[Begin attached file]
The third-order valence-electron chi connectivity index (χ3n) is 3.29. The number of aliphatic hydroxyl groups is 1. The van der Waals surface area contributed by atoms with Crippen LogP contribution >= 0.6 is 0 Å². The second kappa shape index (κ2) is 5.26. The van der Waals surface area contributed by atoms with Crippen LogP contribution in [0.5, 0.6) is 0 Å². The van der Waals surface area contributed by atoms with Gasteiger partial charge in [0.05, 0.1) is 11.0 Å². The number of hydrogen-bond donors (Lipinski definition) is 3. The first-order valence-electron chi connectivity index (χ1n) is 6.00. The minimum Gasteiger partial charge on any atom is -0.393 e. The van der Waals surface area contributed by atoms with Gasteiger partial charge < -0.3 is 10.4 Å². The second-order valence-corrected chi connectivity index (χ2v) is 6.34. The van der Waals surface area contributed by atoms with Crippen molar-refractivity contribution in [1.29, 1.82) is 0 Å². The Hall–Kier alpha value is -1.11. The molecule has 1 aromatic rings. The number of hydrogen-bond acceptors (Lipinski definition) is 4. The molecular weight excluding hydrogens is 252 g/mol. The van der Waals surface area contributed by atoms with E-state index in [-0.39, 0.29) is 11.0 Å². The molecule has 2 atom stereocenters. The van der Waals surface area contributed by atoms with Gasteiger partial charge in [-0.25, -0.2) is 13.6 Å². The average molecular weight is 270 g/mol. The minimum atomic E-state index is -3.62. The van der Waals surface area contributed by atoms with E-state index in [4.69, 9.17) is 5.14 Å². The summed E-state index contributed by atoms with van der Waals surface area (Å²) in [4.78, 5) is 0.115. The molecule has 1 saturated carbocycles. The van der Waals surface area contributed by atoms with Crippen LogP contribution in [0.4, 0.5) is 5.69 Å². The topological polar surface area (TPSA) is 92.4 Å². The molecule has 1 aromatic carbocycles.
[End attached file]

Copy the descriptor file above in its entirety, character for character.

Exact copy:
The third-order valence-electron chi connectivity index (χ3n) is 3.29. The number of aliphatic hydroxyl groups is 1. The van der Waals surface area contributed by atoms with Crippen LogP contribution >= 0.6 is 0 Å². The second kappa shape index (κ2) is 5.26. The van der Waals surface area contributed by atoms with Crippen LogP contribution in [0.5, 0.6) is 0 Å². The van der Waals surface area contributed by atoms with Gasteiger partial charge in [0.05, 0.1) is 11.0 Å². The number of hydrogen-bond donors (Lipinski definition) is 3. The first-order valence-electron chi connectivity index (χ1n) is 6.00. The minimum Gasteiger partial charge on any atom is -0.393 e. The van der Waals surface area contributed by atoms with Gasteiger partial charge < -0.3 is 10.4 Å². The second-order valence-corrected chi connectivity index (χ2v) is 6.34. The van der Waals surface area contributed by atoms with Crippen molar-refractivity contribution in [1.29, 1.82) is 0 Å². The Hall–Kier alpha value is -1.11. The molecule has 1 aromatic rings. The number of hydrogen-bond acceptors (Lipinski definition) is 4. The molecular weight excluding hydrogens is 252 g/mol. The van der Waals surface area contributed by atoms with E-state index in [-0.39, 0.29) is 11.0 Å². The molecule has 2 atom stereocenters. The van der Waals surface area contributed by atoms with Gasteiger partial charge in [-0.25, -0.2) is 13.6 Å². The average molecular weight is 270 g/mol. The minimum atomic E-state index is -3.62. The van der Waals surface area contributed by atoms with E-state index in [4.69, 9.17) is 5.14 Å². The summed E-state index contributed by atoms with van der Waals surface area (Å²) in [4.78, 5) is 0.115. The molecule has 1 saturated carbocycles. The van der Waals surface area contributed by atoms with Crippen LogP contribution in [0.4, 0.5) is 5.69 Å². The topological polar surface area (TPSA) is 92.4 Å². The molecule has 1 aromatic carbocycles.